Philosophical Terms and Concepts
Philosphers tend to use terms in more precise ways than they are used in casual conversation. This is an attempt to define or discuss the use of terms in philosophical discussions.
Abduction: The process of arriving at an explanatory hypothesis. Often characterized by the phrase "inference to the best explanation" based on the data available.
Begging the question: "To beg a question means to assume the conclusion of an argument-a type of circular reasoning. This is an informal fallacy, in which an arguer includes the conclusion to be proven within a premise of the argument, often in an indirect way such that its presence within the premise is hidden or at least not easily apparent." from Wiki. Another quote from that article "The fallacy of petitio principii, or "begging the question" is committed when someone attempts to prove a proposition based on a premise that itself requires proof." Another way of putting it is that one "begs the question" when he makes a proposition and then gives as a reason for it the very same proposition stated in a different way.
Deduction: The process of showing that a conclusion necessarily follows from a set of premises or hypotheses. A deductive argument is valid if the conclusion does follow necessarily from the premises, i.e., if the conclusion must be true provided that the premises are true.
Induction: Drawing a conclusion based on premises or evidence that suggest the conclusion but do not ensure it. Embodied in the phrase "educated guess".
Epistemology: The branch of philosophy concerned with the nature and scope of knowledge.
Evidentialism: To be rational, a belief must be supported by sufficient evidence. The problem is that the supporting evidence itself requires evidence, so that this becomes and unending series.
Evidentialist objection: "Belief in God is not supported by sufficient evidence and therefore is not rational."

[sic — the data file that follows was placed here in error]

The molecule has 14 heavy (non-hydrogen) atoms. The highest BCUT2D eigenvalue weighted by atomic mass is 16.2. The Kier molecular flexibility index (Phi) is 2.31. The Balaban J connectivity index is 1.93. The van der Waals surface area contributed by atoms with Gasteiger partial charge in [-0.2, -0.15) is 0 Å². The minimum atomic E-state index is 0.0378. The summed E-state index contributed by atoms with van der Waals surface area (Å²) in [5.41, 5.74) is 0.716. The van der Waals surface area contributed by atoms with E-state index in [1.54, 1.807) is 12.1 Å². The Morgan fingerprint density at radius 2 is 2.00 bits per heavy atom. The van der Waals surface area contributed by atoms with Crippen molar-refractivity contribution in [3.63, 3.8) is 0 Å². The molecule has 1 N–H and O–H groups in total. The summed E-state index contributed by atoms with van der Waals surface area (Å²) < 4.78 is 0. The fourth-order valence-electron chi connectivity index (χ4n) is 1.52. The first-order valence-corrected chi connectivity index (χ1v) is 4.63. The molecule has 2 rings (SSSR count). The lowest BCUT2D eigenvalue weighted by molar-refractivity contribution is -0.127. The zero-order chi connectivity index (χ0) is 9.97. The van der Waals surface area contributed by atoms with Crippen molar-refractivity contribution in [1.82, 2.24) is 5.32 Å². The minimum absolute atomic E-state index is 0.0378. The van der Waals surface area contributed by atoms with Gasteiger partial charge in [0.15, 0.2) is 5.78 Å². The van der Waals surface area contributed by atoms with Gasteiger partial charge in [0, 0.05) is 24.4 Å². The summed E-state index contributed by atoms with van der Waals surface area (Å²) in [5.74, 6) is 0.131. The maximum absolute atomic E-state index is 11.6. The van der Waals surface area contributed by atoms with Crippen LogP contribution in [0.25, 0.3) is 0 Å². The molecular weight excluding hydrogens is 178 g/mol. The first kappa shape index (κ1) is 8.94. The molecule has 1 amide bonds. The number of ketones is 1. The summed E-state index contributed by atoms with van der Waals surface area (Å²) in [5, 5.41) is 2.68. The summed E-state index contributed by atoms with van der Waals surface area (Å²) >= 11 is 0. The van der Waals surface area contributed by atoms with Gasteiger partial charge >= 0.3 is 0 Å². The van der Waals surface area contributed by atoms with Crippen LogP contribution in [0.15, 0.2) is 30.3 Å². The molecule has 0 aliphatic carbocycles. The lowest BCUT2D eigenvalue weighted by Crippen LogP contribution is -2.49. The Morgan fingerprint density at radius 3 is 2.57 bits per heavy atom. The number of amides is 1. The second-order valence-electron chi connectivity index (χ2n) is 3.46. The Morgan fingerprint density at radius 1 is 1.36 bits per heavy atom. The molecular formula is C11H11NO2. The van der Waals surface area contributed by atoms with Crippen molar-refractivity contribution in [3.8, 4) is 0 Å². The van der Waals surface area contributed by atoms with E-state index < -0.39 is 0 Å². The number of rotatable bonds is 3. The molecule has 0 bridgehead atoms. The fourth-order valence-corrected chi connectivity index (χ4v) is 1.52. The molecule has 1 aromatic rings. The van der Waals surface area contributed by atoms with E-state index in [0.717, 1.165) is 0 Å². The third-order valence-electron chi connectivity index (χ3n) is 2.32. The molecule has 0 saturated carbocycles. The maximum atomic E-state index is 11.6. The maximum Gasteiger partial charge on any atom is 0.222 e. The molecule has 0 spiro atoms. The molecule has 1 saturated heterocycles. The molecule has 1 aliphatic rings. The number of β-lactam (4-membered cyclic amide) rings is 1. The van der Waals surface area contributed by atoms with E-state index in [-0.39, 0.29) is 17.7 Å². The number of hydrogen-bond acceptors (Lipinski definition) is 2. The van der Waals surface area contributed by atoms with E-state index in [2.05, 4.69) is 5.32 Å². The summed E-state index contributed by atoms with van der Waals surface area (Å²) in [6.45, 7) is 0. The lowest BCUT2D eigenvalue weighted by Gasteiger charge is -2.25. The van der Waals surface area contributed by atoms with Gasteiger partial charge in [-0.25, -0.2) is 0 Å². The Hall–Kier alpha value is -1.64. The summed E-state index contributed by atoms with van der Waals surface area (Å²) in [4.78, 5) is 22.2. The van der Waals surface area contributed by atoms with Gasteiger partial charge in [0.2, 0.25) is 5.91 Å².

Infinite regress: Responding to each articulation of a cause with "But what caused that?" Lennox statement on pg 186 of God's Undertaker: "Logically, chains of cause and effect either go back eternally in an infinite regression, or there is a point where we stop at an ultimate reality."
Logical Positivism: See also Scientific Determinism. This idea - that the only meaningful (and non-tautological) statements are those capable of being verified by sense experience - is actually a venerable philosophical theory known as 'logical positivism'. It claims that what cannot be verified by science has no reality, and implies that in studying the material universe science actually encompasses all legitimate knowledge. Logical positivism was the philosophical flavor of the day in the 1920s and 1930s and was popularized by A. J. Ayer in his book Language, truth and logic (1936). But Alfred Ayer himself, writing fifty years later, declared: 'Logical positivism died a long time ago. I don't think much of Language, truth and logic is true .. it is full of mistakes' . In spite of this, many philosophers recognize in the 'new atheism' of writers like Dawkins, Dennett, Harris, Stenger and Wolpert a reincarnation of this discredited school of thought - and do so with grave concern."
Magisterium: Teaching authority.
Noetic effects of sin: The noetic effects of sin are the ways that sin negatively affects and undermines the human mind and intellect. Moroney argues that sin's noetic effects are most prominent in our knowledge of God (our "sense of divinity") and less prominent in other domains.